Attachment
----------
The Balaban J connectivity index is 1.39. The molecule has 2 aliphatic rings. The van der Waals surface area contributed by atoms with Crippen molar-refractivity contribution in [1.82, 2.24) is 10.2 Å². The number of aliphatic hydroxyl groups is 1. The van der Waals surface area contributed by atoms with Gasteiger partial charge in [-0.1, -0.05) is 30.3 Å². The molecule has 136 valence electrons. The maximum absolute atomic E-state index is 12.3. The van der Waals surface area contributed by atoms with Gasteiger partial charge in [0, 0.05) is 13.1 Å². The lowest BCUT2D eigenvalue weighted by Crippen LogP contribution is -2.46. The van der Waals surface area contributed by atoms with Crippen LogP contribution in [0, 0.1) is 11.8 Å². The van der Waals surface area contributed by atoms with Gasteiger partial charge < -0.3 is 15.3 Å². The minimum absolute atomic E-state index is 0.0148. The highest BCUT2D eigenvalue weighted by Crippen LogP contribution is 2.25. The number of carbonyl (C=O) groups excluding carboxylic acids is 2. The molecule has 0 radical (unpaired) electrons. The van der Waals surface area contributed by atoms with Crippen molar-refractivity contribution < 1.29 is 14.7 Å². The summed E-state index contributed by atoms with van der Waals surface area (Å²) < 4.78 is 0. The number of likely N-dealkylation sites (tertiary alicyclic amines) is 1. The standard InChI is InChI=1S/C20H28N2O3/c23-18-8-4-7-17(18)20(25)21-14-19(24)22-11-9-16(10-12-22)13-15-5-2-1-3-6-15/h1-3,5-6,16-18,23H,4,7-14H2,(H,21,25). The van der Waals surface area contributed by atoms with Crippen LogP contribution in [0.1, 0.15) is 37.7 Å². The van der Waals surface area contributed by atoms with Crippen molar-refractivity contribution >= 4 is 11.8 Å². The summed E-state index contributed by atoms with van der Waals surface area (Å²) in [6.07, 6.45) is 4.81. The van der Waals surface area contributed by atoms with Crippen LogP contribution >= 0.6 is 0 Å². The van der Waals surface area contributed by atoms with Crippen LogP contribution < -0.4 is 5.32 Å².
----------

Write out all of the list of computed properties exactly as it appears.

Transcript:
The Balaban J connectivity index is 1.39. The molecule has 2 aliphatic rings. The van der Waals surface area contributed by atoms with Crippen molar-refractivity contribution in [1.82, 2.24) is 10.2 Å². The number of aliphatic hydroxyl groups is 1. The van der Waals surface area contributed by atoms with Gasteiger partial charge in [-0.1, -0.05) is 30.3 Å². The molecule has 136 valence electrons. The maximum absolute atomic E-state index is 12.3. The van der Waals surface area contributed by atoms with Gasteiger partial charge in [0, 0.05) is 13.1 Å². The lowest BCUT2D eigenvalue weighted by Crippen LogP contribution is -2.46. The van der Waals surface area contributed by atoms with Crippen LogP contribution in [0, 0.1) is 11.8 Å². The van der Waals surface area contributed by atoms with Gasteiger partial charge < -0.3 is 15.3 Å². The minimum absolute atomic E-state index is 0.0148. The highest BCUT2D eigenvalue weighted by Crippen LogP contribution is 2.25. The number of carbonyl (C=O) groups excluding carboxylic acids is 2. The molecule has 0 radical (unpaired) electrons. The van der Waals surface area contributed by atoms with Crippen molar-refractivity contribution < 1.29 is 14.7 Å². The summed E-state index contributed by atoms with van der Waals surface area (Å²) < 4.78 is 0. The number of likely N-dealkylation sites (tertiary alicyclic amines) is 1. The standard InChI is InChI=1S/C20H28N2O3/c23-18-8-4-7-17(18)20(25)21-14-19(24)22-11-9-16(10-12-22)13-15-5-2-1-3-6-15/h1-3,5-6,16-18,23H,4,7-14H2,(H,21,25). The van der Waals surface area contributed by atoms with Crippen LogP contribution in [0.1, 0.15) is 37.7 Å². The van der Waals surface area contributed by atoms with Crippen molar-refractivity contribution >= 4 is 11.8 Å². The summed E-state index contributed by atoms with van der Waals surface area (Å²) in [6.07, 6.45) is 4.81. The van der Waals surface area contributed by atoms with Crippen LogP contribution >= 0.6 is 0 Å². The van der Waals surface area contributed by atoms with Crippen LogP contribution < -0.4 is 5.32 Å².